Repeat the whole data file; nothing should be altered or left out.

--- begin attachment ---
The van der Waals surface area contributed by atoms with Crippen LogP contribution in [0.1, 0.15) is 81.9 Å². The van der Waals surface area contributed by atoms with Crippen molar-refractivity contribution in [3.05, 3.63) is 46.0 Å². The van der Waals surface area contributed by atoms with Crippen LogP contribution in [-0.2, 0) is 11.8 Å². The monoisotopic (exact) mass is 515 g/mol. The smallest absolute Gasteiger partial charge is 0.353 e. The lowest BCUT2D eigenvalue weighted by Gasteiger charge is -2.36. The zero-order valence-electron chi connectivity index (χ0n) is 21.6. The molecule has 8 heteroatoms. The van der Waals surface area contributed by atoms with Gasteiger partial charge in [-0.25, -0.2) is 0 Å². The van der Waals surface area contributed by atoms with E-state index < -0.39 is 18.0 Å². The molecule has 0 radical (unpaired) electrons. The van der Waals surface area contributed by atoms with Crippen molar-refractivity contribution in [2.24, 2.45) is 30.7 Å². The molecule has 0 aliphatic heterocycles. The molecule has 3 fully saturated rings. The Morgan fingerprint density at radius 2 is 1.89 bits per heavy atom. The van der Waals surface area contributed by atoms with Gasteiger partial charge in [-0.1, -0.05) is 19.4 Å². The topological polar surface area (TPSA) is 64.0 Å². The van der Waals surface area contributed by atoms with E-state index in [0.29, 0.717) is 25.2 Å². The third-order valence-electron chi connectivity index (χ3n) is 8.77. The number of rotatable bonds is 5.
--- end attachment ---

The van der Waals surface area contributed by atoms with Crippen LogP contribution in [0.1, 0.15) is 81.9 Å². The van der Waals surface area contributed by atoms with Crippen molar-refractivity contribution in [3.05, 3.63) is 46.0 Å². The van der Waals surface area contributed by atoms with Crippen LogP contribution in [-0.2, 0) is 11.8 Å². The monoisotopic (exact) mass is 515 g/mol. The smallest absolute Gasteiger partial charge is 0.353 e. The lowest BCUT2D eigenvalue weighted by Gasteiger charge is -2.36. The zero-order valence-electron chi connectivity index (χ0n) is 21.6. The molecule has 8 heteroatoms. The van der Waals surface area contributed by atoms with Gasteiger partial charge in [-0.25, -0.2) is 0 Å². The van der Waals surface area contributed by atoms with E-state index < -0.39 is 18.0 Å². The molecule has 0 radical (unpaired) electrons. The van der Waals surface area contributed by atoms with Crippen molar-refractivity contribution in [2.24, 2.45) is 30.7 Å². The molecule has 0 aliphatic heterocycles. The molecule has 3 fully saturated rings. The Morgan fingerprint density at radius 2 is 1.89 bits per heavy atom. The van der Waals surface area contributed by atoms with Gasteiger partial charge in [-0.1, -0.05) is 19.4 Å². The topological polar surface area (TPSA) is 64.0 Å². The van der Waals surface area contributed by atoms with E-state index in [0.29, 0.717) is 25.2 Å². The third-order valence-electron chi connectivity index (χ3n) is 8.77. The number of rotatable bonds is 5.